If you’ve been in business for a while, you may have had time to establish a business credit score. If that score is on the low end of the spectrum, though, you may have a hard time getting financing from traditional commercial lenders.
Fortunately, those aren’t the only way you can get the capital you need to resolve some short-term cash problems or take your business to the next level.
Some lenders specialize in working with business owners with bad business credit scores, and there are ways to get funding without involving your credit history entirely. Here are our top choices.
1. Kiva microloan
Kiva is a nonprofit organization that provides microloans of up to $10,000 to entrepreneurs all over the world. The organization itself doesn’t provide loan funds, rather it has a network of 1.6 million individual lenders who can contribute to your loan request.
Instead of running a traditional credit check, though, the organization relies on what’s called “social underwriting.” Essentially, you’ll have 15 days to invite people in your circle of influence to lend as little as $25 to you. If you reach Kiva’s minimum threshold, it will then open up your request to its network.
Depending on how much you borrow, you could get as much as 36 months to repay the debt. If you need more than $10,000, though, Kiva might not be the best option.
2. Online business lenders
Traditional business lenders tend to have high standards when it comes to your business and personal credit history. But in recent years, several online lenders have emerged with faster approval processes and lower credit requirements.
They can offer these features primarily because, unlike traditional commercial lenders, they don’t have a network of brick-and-mortar branches, which means lower overhead costs. Some lenders that may be worth considering with a bad business credit score include:
Keep in mind, though, that these loans often come with higher interest rates than what you’d pay with a traditional business lender. But if your business credit history leaves few alternatives, it may be worth it to get the capital you need.
If you have a 401(k) plan that allows loans or a cash-value life insurance policy, you can borrow money from the plan or policy without a credit check.
Keep in mind, though, that you’re limited on how much you can borrow from a 401(k) or life insurance policy. With a 401(k), you can borrow up to the greater of $10,000 or 50% of your vested account balance, or $50,000, whichever is less. With a life insurance policy, you can typically borrow up to 90% of the amount of the cash value.
While borrowing from your future solves the credit problem, there are some pitfalls to consider before you pull the trigger. If, for example, you leave the employer that provides the 401(k) plan, the loan could come due immediately.
And if you borrow from a cash-value life insurance policy and die before you pay it back, the remaining principal and interest would be deducted from the death benefit, which can affect your loved ones. If you don’t pay it back at all, the interest could exceed what you have left in the cash value account, which would automatically surrender your policy.
Instead of borrowing money at all, consider reaching out to prospective customers to get the funding you need. Crowdfunding is best if you’re planning to launch a new product or service. In exchange for “investing” in your business, you offer backers an opportunity to be one of the first to try out your new product or service. The more they pledge, the better the benefits you can offer.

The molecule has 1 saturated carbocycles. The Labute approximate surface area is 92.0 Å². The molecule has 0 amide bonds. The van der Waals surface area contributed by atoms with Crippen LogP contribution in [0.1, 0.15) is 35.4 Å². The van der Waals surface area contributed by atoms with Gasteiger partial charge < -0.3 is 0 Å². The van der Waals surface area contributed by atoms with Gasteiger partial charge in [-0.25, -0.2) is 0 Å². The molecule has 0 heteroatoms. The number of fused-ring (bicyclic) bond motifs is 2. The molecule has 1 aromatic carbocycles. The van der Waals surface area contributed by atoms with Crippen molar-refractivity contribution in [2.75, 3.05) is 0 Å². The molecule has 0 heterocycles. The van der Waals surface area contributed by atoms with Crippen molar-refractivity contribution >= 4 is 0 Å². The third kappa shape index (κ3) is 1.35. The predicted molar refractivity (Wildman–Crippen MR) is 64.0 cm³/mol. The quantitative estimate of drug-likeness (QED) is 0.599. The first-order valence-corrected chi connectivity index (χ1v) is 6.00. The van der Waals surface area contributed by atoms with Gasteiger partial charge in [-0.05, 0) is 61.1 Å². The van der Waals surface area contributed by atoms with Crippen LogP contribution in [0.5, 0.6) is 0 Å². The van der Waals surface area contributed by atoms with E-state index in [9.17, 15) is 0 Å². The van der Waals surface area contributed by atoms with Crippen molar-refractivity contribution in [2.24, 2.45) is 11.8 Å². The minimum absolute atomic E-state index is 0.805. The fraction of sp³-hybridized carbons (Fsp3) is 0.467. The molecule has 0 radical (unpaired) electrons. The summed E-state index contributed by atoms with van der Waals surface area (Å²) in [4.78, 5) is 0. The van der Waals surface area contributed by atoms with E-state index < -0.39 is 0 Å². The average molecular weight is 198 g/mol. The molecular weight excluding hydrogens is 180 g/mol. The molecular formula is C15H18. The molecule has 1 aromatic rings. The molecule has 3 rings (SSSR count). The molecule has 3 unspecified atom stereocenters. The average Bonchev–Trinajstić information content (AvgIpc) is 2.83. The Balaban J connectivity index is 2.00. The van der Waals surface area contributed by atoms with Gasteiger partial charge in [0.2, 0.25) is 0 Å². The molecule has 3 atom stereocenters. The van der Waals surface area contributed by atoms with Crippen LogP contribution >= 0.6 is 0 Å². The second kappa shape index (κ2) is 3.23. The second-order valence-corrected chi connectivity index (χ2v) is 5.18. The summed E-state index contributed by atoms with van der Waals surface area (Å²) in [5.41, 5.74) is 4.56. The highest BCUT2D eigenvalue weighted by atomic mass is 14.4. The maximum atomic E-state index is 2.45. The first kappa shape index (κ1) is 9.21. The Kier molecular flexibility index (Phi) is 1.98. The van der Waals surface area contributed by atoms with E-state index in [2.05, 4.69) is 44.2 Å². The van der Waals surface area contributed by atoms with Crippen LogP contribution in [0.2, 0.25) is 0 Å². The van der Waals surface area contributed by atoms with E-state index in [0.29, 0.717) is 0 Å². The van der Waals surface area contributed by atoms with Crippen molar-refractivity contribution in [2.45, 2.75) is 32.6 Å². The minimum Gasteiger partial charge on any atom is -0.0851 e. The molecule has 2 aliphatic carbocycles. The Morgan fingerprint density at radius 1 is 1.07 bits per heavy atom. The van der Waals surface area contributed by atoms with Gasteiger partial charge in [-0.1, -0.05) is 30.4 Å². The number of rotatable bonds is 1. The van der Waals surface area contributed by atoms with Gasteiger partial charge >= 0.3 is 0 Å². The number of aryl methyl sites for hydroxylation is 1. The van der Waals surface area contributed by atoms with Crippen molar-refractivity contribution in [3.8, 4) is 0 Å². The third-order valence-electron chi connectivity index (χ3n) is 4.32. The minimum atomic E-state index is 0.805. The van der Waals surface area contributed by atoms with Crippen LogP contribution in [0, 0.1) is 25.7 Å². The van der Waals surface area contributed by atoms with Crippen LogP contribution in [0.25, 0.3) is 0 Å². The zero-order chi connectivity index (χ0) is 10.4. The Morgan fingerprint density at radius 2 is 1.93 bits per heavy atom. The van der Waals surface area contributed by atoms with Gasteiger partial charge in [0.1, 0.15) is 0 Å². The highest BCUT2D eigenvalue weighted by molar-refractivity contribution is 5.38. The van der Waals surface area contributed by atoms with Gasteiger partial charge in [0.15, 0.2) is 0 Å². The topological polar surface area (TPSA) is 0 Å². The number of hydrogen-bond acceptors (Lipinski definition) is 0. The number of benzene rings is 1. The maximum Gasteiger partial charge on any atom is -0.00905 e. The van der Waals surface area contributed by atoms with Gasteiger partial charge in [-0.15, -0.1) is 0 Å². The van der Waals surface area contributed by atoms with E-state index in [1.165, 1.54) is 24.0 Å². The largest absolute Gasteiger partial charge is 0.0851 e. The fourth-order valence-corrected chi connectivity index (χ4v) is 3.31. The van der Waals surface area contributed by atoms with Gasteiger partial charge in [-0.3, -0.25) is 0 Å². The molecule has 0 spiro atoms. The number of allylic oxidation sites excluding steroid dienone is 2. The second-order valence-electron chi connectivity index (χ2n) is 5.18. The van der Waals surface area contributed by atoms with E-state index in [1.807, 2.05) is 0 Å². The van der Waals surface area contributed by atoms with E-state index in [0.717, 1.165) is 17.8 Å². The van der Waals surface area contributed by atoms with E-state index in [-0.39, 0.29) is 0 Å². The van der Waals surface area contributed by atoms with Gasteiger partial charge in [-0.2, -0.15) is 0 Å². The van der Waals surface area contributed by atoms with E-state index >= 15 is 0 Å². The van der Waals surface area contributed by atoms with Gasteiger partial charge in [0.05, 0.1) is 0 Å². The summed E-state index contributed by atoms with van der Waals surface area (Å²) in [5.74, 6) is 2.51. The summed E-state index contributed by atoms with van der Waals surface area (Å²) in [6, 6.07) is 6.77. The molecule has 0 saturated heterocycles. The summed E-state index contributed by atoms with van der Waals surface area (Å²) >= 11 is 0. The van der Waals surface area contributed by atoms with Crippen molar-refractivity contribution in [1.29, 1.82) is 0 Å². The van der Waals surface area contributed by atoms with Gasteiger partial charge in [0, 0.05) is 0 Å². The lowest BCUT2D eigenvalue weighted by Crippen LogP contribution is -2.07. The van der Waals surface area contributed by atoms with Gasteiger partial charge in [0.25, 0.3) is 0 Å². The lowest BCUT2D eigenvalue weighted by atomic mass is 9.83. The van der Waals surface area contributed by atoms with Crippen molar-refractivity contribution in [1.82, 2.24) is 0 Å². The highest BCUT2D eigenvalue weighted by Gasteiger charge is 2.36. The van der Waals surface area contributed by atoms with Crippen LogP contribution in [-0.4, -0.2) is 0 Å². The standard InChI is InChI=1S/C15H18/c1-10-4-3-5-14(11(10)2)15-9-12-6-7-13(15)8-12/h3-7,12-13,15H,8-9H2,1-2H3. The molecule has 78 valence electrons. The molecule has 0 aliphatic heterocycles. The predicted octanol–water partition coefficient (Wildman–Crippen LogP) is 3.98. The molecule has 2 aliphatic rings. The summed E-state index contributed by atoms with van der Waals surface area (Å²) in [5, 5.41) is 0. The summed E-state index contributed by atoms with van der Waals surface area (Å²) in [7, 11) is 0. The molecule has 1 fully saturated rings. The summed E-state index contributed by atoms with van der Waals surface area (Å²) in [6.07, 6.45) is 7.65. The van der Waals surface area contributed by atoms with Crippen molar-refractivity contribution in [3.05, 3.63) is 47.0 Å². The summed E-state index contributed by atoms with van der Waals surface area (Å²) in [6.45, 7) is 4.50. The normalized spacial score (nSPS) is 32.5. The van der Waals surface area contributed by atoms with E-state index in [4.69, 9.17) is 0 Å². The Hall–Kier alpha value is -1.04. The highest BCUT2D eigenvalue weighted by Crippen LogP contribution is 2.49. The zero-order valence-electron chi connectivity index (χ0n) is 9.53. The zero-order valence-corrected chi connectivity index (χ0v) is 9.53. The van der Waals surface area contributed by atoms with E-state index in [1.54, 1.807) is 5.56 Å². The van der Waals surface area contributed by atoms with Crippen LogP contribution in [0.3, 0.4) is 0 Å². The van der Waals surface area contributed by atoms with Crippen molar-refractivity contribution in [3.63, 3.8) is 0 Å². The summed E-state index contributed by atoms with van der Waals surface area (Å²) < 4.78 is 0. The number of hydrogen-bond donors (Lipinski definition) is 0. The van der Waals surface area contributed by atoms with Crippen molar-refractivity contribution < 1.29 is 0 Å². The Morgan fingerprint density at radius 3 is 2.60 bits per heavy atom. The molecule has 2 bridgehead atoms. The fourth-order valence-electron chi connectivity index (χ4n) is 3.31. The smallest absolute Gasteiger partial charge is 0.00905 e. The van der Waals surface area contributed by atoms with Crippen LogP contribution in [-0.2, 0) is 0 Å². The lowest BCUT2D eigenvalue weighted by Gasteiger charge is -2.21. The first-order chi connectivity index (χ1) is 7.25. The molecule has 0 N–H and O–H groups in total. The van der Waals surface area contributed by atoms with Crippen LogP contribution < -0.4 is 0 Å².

Crowdfunding is a great way to get cash if you have a solid product and a creative eye — most campaigns include a video about the product or service to convince backers to pledge money.
But unlike a small business loan, you don’t have to pay back any of the cash. Instead, you give the people backing your campaign the thing you want to sell to them anyway. Websites like Kickstarter, Indiegogo, and Crowdrise are all great places to learn more about how to create a successful crowdfunding campaign and start one of your own.
5. Business credit cards
Business credit card issuers typically require your employer identification number to apply, but the approval decision is primarily based on a personal credit check. So even if your business credit score isn’t in great shape, you can still get approved for a credit card if you have at least a fair personal credit score.
That said, business credit cards often charge high interest rates, so they’re best used for operating expenses and short-term cash needs. If you need to make a big purchase, some cards offer an introductory 0% APR promotion. But otherwise, it may be better to shop around for a loan.
6. Angel investors
If you’re fine with giving up some equity in your business, bringing in an angel investor can be a great way to get a cash investment and some mentoring. After all, they want to help ensure that they get a good return on investment, so you’ll likely get some good advice on how to make some positive changes that can help your business in the long term.
And as with crowdfunding, you don’t have to worry about loan payments having an impact on your monthly cash flow.
The bottom line
Having a bad business credit score can limit your options for financing, but it won’t eliminate them altogether. If you need an injection of cash, compare our top choices to find the one that works best for you.
Also, work on improving your business credit score so you’ll have a better selection the next time you need funds. Specifically, ensure that you always make payments on time and get caught up on any delinquent accounts you may have. If you have business credit cards, work on paying down your balances to reduce your credit utilization rate.
If there’s anything else that you’re aware of that’s impacting your credit score, address it sooner than later to mitigate the damage.
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